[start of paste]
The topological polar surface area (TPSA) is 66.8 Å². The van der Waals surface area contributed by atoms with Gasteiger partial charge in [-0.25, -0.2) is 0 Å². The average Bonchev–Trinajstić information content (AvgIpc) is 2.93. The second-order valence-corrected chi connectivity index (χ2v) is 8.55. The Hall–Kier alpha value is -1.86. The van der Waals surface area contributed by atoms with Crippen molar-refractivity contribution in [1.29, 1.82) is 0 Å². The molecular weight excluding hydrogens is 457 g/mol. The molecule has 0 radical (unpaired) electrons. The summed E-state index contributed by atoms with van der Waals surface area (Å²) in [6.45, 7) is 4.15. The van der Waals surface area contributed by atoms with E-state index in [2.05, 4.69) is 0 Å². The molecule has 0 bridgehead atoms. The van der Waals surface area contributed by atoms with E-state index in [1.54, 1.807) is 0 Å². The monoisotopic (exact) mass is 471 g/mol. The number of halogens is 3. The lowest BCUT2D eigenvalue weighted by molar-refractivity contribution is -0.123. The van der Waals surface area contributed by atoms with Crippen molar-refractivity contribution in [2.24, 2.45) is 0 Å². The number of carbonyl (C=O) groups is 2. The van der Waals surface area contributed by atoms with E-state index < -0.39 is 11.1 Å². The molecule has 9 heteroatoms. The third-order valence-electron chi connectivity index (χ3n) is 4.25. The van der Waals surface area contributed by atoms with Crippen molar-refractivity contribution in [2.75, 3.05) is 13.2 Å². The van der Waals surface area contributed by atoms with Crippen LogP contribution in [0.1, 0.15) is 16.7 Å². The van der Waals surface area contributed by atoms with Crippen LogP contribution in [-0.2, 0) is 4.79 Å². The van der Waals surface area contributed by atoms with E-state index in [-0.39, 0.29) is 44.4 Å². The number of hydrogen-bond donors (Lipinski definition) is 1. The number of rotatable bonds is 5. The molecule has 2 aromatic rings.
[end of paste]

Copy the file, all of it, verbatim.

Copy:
The topological polar surface area (TPSA) is 66.8 Å². The van der Waals surface area contributed by atoms with Gasteiger partial charge in [-0.25, -0.2) is 0 Å². The average Bonchev–Trinajstić information content (AvgIpc) is 2.93. The second-order valence-corrected chi connectivity index (χ2v) is 8.55. The Hall–Kier alpha value is -1.86. The van der Waals surface area contributed by atoms with Crippen molar-refractivity contribution in [1.29, 1.82) is 0 Å². The molecular weight excluding hydrogens is 457 g/mol. The molecule has 0 radical (unpaired) electrons. The summed E-state index contributed by atoms with van der Waals surface area (Å²) in [6.45, 7) is 4.15. The van der Waals surface area contributed by atoms with E-state index in [2.05, 4.69) is 0 Å². The molecule has 0 bridgehead atoms. The van der Waals surface area contributed by atoms with E-state index in [1.54, 1.807) is 0 Å². The monoisotopic (exact) mass is 471 g/mol. The number of halogens is 3. The lowest BCUT2D eigenvalue weighted by molar-refractivity contribution is -0.123. The van der Waals surface area contributed by atoms with Crippen molar-refractivity contribution in [2.24, 2.45) is 0 Å². The number of carbonyl (C=O) groups is 2. The van der Waals surface area contributed by atoms with E-state index < -0.39 is 11.1 Å². The molecule has 9 heteroatoms. The third-order valence-electron chi connectivity index (χ3n) is 4.25. The van der Waals surface area contributed by atoms with Crippen molar-refractivity contribution in [2.75, 3.05) is 13.2 Å². The van der Waals surface area contributed by atoms with Crippen LogP contribution in [0.1, 0.15) is 16.7 Å². The van der Waals surface area contributed by atoms with Crippen LogP contribution in [-0.2, 0) is 4.79 Å². The van der Waals surface area contributed by atoms with E-state index in [-0.39, 0.29) is 44.4 Å². The number of hydrogen-bond donors (Lipinski definition) is 1. The number of rotatable bonds is 5. The molecule has 2 aromatic rings.